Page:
A projected deficit in the perioperative workforce of 32,000 perioperative nurses retiring by 2024, creates an inability to meet the nursing needs of the United States population. The need for experienced perioperative nurses has been increasing while the availability of nurses with perioperative education has been decreasing. The purpose of this phenomenological study was to explore the lived experience of post-licensure nurses who participated in a perioperative clinical rotation within their baccalaureate nursing program and did that experiential experience affect the recruitment and employment for perioperative nursing to halt the impending shortage. The integrations of Kolb’s experiential learning theory and Bandura’s theory of self-efficacy model was the framework that supported the study. Thirteen interviews were conducted using van Manen’s (1990) method for researching the lived experience. The two themes emerging from the data were value and attitude. Subthemes under value are gaining knowledge and skill set and a different type of nursing. Subthemes under attitude are (a) communication with the medical team and advocacy for families and patients. The experiential perioperative clinical rotation affected the study participants’ interest for working in the operating room (OR). Most had a highlighted interest in the specialty, and those participants’ not choosing the OR as their choice of employment expressed that the experience positively affected the type of nurse they are today. Experiential learning can build the fundamental knowledge necessary to understand the novice perioperative nurse’s role as a career choice.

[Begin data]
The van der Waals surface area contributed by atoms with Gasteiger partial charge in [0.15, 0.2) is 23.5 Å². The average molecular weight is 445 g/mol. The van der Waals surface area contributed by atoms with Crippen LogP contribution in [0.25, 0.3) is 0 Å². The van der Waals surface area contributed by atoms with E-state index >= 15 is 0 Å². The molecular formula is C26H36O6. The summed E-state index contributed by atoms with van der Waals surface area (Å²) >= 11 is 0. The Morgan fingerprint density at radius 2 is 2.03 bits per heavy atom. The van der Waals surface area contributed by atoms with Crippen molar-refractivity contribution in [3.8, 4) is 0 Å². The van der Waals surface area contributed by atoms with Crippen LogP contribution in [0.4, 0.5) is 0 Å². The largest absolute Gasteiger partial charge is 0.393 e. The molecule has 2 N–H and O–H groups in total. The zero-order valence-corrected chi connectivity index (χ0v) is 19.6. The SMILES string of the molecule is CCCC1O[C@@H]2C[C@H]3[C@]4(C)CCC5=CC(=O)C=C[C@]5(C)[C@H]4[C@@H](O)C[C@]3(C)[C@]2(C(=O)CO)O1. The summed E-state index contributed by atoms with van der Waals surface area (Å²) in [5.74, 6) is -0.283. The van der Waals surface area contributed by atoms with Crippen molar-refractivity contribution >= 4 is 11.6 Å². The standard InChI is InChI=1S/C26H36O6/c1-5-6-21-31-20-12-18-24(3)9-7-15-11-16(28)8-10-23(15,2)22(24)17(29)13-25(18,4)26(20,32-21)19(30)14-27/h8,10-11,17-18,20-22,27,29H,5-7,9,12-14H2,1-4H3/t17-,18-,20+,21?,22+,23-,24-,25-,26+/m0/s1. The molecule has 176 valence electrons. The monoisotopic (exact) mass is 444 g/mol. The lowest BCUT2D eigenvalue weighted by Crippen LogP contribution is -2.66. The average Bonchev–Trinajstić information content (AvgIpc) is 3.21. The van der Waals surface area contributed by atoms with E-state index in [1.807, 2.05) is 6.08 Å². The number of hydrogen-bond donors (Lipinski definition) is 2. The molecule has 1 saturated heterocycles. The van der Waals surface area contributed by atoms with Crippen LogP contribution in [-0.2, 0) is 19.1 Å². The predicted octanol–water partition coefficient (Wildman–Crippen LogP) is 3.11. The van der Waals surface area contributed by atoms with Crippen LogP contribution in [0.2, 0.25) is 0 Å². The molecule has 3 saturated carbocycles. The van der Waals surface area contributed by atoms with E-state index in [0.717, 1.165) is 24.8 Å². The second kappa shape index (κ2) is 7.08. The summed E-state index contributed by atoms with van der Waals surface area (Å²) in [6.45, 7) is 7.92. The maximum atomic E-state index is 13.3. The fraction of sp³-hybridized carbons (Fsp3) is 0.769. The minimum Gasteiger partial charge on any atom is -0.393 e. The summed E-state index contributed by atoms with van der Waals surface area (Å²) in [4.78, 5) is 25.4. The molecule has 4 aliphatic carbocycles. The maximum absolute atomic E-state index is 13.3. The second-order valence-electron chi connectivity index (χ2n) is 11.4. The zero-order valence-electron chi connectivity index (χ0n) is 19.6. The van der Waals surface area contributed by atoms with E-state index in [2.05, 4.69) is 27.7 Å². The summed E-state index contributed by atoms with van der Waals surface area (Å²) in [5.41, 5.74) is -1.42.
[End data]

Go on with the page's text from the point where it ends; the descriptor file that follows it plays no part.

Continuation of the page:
|Commitee:||Ferluga, Kriss, Martin, Blondel|
|School:||Nova Southeastern University|
|School Location:||United States -- Florida|
|Source:||DAI-B 80/08(E), Dissertation Abstracts International|
|Subjects:||Nursing, Health education|
|Keywords:||Experiential learning, Lived experience, Nursing education, Perioperative clinical rotation, Perioperative nurse shortage, Student perceptions|
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